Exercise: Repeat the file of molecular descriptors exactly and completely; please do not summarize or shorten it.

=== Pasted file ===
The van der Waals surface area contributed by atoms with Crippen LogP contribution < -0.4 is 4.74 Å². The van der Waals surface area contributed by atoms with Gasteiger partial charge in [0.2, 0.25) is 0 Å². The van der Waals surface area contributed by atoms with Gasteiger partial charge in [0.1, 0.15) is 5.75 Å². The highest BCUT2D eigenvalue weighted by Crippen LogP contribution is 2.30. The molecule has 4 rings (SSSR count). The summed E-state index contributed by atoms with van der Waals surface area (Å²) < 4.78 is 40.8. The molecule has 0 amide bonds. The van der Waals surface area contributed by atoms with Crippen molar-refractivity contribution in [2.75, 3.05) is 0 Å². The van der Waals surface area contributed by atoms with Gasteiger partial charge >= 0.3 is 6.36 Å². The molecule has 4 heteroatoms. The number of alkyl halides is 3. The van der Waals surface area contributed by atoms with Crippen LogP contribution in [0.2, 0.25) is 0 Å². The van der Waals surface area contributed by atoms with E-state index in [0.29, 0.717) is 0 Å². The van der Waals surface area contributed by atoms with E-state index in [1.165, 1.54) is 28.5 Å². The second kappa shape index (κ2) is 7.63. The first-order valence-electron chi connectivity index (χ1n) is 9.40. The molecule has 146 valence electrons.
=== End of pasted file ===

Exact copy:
The van der Waals surface area contributed by atoms with Crippen LogP contribution < -0.4 is 4.74 Å². The van der Waals surface area contributed by atoms with Gasteiger partial charge in [0.2, 0.25) is 0 Å². The van der Waals surface area contributed by atoms with Gasteiger partial charge in [0.1, 0.15) is 5.75 Å². The highest BCUT2D eigenvalue weighted by Crippen LogP contribution is 2.30. The molecule has 4 rings (SSSR count). The summed E-state index contributed by atoms with van der Waals surface area (Å²) < 4.78 is 40.8. The molecule has 0 amide bonds. The van der Waals surface area contributed by atoms with Crippen molar-refractivity contribution in [2.75, 3.05) is 0 Å². The van der Waals surface area contributed by atoms with Gasteiger partial charge >= 0.3 is 6.36 Å². The molecule has 4 heteroatoms. The number of alkyl halides is 3. The van der Waals surface area contributed by atoms with Crippen LogP contribution in [0.2, 0.25) is 0 Å². The van der Waals surface area contributed by atoms with E-state index in [0.29, 0.717) is 0 Å². The van der Waals surface area contributed by atoms with E-state index in [1.165, 1.54) is 28.5 Å². The second kappa shape index (κ2) is 7.63. The first-order valence-electron chi connectivity index (χ1n) is 9.40. The molecule has 146 valence electrons.